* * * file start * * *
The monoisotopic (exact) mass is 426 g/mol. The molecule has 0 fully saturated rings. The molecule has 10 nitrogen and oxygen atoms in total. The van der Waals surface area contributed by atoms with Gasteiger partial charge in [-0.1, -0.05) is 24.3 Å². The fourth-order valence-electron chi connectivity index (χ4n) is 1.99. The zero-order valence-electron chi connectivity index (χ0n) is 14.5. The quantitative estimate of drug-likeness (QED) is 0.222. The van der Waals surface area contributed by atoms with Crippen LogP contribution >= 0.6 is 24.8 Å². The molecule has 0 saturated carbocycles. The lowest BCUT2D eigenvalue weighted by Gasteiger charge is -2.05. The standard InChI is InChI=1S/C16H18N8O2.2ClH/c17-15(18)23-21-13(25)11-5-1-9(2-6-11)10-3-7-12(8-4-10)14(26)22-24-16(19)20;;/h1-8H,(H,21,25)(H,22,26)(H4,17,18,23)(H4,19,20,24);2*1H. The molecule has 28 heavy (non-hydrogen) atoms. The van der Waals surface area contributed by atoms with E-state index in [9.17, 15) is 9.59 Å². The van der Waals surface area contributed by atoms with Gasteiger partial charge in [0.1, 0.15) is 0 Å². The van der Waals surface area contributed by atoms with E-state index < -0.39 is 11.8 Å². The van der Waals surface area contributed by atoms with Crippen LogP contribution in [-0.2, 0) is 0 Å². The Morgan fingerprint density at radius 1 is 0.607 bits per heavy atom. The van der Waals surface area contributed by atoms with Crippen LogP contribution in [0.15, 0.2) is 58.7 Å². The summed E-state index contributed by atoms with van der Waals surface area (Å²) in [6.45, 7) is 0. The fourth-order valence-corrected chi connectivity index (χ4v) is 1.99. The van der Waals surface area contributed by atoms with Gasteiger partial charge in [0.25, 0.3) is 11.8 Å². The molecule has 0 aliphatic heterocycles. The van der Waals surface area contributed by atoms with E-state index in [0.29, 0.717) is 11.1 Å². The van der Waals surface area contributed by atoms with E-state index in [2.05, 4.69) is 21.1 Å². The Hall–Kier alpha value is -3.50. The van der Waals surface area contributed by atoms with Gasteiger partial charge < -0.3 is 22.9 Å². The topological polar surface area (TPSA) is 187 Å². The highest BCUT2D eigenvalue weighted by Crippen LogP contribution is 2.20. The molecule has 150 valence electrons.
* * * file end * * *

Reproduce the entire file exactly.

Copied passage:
The monoisotopic (exact) mass is 426 g/mol. The molecule has 0 fully saturated rings. The molecule has 10 nitrogen and oxygen atoms in total. The van der Waals surface area contributed by atoms with Gasteiger partial charge in [-0.1, -0.05) is 24.3 Å². The fourth-order valence-electron chi connectivity index (χ4n) is 1.99. The zero-order valence-electron chi connectivity index (χ0n) is 14.5. The quantitative estimate of drug-likeness (QED) is 0.222. The van der Waals surface area contributed by atoms with Crippen LogP contribution >= 0.6 is 24.8 Å². The molecule has 0 saturated carbocycles. The lowest BCUT2D eigenvalue weighted by Gasteiger charge is -2.05. The standard InChI is InChI=1S/C16H18N8O2.2ClH/c17-15(18)23-21-13(25)11-5-1-9(2-6-11)10-3-7-12(8-4-10)14(26)22-24-16(19)20;;/h1-8H,(H,21,25)(H,22,26)(H4,17,18,23)(H4,19,20,24);2*1H. The molecule has 28 heavy (non-hydrogen) atoms. The van der Waals surface area contributed by atoms with E-state index in [9.17, 15) is 9.59 Å². The van der Waals surface area contributed by atoms with Gasteiger partial charge in [0.1, 0.15) is 0 Å². The van der Waals surface area contributed by atoms with E-state index < -0.39 is 11.8 Å². The van der Waals surface area contributed by atoms with Crippen LogP contribution in [-0.2, 0) is 0 Å². The Morgan fingerprint density at radius 1 is 0.607 bits per heavy atom. The van der Waals surface area contributed by atoms with Crippen LogP contribution in [0.15, 0.2) is 58.7 Å². The summed E-state index contributed by atoms with van der Waals surface area (Å²) in [6.45, 7) is 0. The fourth-order valence-corrected chi connectivity index (χ4v) is 1.99. The van der Waals surface area contributed by atoms with Gasteiger partial charge in [0.25, 0.3) is 11.8 Å². The molecule has 0 aliphatic heterocycles. The van der Waals surface area contributed by atoms with E-state index in [0.29, 0.717) is 11.1 Å². The van der Waals surface area contributed by atoms with E-state index in [2.05, 4.69) is 21.1 Å². The Hall–Kier alpha value is -3.50. The van der Waals surface area contributed by atoms with Gasteiger partial charge < -0.3 is 22.9 Å². The topological polar surface area (TPSA) is 187 Å². The highest BCUT2D eigenvalue weighted by Crippen LogP contribution is 2.20. The molecule has 150 valence electrons.